Wednesday, July 24, 2024

China’s Premier Defends Electric Vehicle Policies Amid Global Trade Disputes

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Premier Li Qiang of China used his address at the World Economic Forum meeting in Dalian to push back against accusations from the U.S. and EU regarding Chinese firms benefiting from unfair subsidies and potentially flooding international markets with inexpensive green technologies.

Li’s remarks come ahead of technical discussions between China and the European Union on proposed tariffs on Chinese-made electric vehicles (EVs) entering the EU. This follows the United States’ recent announcement of significant tariff increases on various Chinese imports, including EV batteries, in May.

See also: China Urges EU to Reconsider Electric Vehicle Tariffs as Talks Resume

“China’s production of advanced electric vehicles, lithium-ion batteries, and photovoltaic products, etcetera, first met our domestic demand but also enriched global supply,” Li stated during his opening speech in the northeastern Chinese city on Tuesday.

“The rapid rise of China’s new industries is rooted in our own unique comparative advantages,” he added.

Amid concerns that China’s production-focused development model could lead to a flood of cheap goods in Western markets, Brussels’ trade policy has become more protective, aligning with Washington’s stance.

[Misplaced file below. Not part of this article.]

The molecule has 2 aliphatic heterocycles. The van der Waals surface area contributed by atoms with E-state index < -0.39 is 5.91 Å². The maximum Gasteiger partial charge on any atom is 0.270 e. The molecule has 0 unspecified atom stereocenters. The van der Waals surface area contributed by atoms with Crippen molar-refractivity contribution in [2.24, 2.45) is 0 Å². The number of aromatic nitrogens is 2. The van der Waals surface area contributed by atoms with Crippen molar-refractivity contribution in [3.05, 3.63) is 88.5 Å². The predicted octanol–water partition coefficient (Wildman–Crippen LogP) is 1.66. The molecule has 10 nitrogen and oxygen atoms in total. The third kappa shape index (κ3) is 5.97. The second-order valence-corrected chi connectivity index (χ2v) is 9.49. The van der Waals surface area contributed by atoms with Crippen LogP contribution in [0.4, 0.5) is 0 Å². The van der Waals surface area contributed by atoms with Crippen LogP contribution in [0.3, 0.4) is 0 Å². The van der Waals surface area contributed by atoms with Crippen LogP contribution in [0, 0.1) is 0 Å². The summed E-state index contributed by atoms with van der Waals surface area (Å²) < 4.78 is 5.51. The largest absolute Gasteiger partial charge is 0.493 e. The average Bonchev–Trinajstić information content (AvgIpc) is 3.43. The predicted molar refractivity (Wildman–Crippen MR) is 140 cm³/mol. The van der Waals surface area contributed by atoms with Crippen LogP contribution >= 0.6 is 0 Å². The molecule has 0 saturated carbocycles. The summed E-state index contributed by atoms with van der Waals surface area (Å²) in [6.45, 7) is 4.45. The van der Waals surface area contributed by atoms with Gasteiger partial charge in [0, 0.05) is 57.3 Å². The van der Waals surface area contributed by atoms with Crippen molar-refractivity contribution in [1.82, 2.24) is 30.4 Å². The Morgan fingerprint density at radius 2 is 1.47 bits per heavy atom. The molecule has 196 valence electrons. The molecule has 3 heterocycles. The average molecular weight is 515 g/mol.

See also: EU and China to Initiate Talks on Tariffs for Chinese Electric Vehicles

NIO ET5 Touring. (Credit: Nio)

Beijing has cautioned Brussels that it risks escalating the trade war with China, which began with Washington’s initial import tariffs in 2018. In response, China has launched an anti-dumping investigation into EU pork imports following the EU’s tariff decision.

Li emphasized that the continuous economies of scale effectively reduce enterprises’ innovation costs, contributing to the strong competitiveness of China’s new industries.

China contends that its early investments in green technologies are solely responsible for its progress in the sector, dismissing Western criticisms as unjustified.

See also: Chinese Government’s $230.8 Billion Support for Electric Vehicles Raises Industry Concerns

Credit: Xpeng

“China’s really made headway into producing these cars at low cost… so it is a lesson for us to try to get our act together and be better at it,” said Benoit Boulet, professor of electrical and computer engineering at McGill University, on the summit’s sidelines. “It’s seen as a threat at the very beginning, but then eventually Chinese cars will come to North America.”

Despite accusations of overcapacity and unfair subsidies, China and its analysts argue that as the $18.6 trillion economy recovers, supply will align better with demand.

See also: Chinese Automakers Lead Surge in Southeast Asia’s Electric Vehicle Market, Threatening Japanese and Korean Dominance

Credit: Li Auto

Li reassured delegates that “the rapid growth of new industries and new driving forces has strongly supported and sustained the healthy development of China’s economy.”

“Since the beginning of this year, China’s economy has maintained an upward trend… and is expected to continue to improve steadily over the second quarter,” he added. “We are confident and capable of achieving the full-year economic growth target of around 5%.”

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